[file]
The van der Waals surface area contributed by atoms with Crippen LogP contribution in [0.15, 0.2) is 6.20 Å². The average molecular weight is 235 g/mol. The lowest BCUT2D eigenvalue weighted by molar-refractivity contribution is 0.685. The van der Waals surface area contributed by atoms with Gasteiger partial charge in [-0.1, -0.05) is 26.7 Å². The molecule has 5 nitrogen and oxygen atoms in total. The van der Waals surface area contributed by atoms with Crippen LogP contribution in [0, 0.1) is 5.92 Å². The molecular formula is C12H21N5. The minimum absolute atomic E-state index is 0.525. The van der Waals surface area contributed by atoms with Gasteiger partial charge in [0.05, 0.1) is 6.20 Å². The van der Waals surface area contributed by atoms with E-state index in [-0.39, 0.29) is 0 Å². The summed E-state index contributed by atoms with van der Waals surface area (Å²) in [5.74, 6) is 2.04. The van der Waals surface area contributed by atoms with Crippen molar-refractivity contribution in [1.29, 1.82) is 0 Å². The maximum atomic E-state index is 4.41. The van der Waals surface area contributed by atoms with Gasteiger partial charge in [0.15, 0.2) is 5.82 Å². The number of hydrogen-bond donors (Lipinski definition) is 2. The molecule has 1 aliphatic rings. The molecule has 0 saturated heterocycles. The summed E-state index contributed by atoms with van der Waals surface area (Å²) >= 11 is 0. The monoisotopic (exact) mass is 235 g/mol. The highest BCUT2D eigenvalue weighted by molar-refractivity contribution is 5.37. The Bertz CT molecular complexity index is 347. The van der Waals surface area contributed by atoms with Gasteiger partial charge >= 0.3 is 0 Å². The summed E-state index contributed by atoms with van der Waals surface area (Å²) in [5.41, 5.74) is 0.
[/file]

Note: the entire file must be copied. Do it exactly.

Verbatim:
The van der Waals surface area contributed by atoms with Crippen LogP contribution in [0.15, 0.2) is 6.20 Å². The average molecular weight is 235 g/mol. The lowest BCUT2D eigenvalue weighted by molar-refractivity contribution is 0.685. The van der Waals surface area contributed by atoms with Gasteiger partial charge in [-0.1, -0.05) is 26.7 Å². The molecule has 5 nitrogen and oxygen atoms in total. The van der Waals surface area contributed by atoms with Crippen LogP contribution in [0, 0.1) is 5.92 Å². The molecular formula is C12H21N5. The minimum absolute atomic E-state index is 0.525. The van der Waals surface area contributed by atoms with Gasteiger partial charge in [0.05, 0.1) is 6.20 Å². The van der Waals surface area contributed by atoms with E-state index in [-0.39, 0.29) is 0 Å². The summed E-state index contributed by atoms with van der Waals surface area (Å²) in [5.74, 6) is 2.04. The van der Waals surface area contributed by atoms with Crippen molar-refractivity contribution in [1.29, 1.82) is 0 Å². The maximum atomic E-state index is 4.41. The van der Waals surface area contributed by atoms with Gasteiger partial charge in [0.15, 0.2) is 5.82 Å². The number of hydrogen-bond donors (Lipinski definition) is 2. The molecule has 1 aliphatic rings. The molecule has 0 saturated heterocycles. The summed E-state index contributed by atoms with van der Waals surface area (Å²) >= 11 is 0. The monoisotopic (exact) mass is 235 g/mol. The highest BCUT2D eigenvalue weighted by molar-refractivity contribution is 5.37. The Bertz CT molecular complexity index is 347. The van der Waals surface area contributed by atoms with Gasteiger partial charge >= 0.3 is 0 Å². The summed E-state index contributed by atoms with van der Waals surface area (Å²) in [5.41, 5.74) is 0.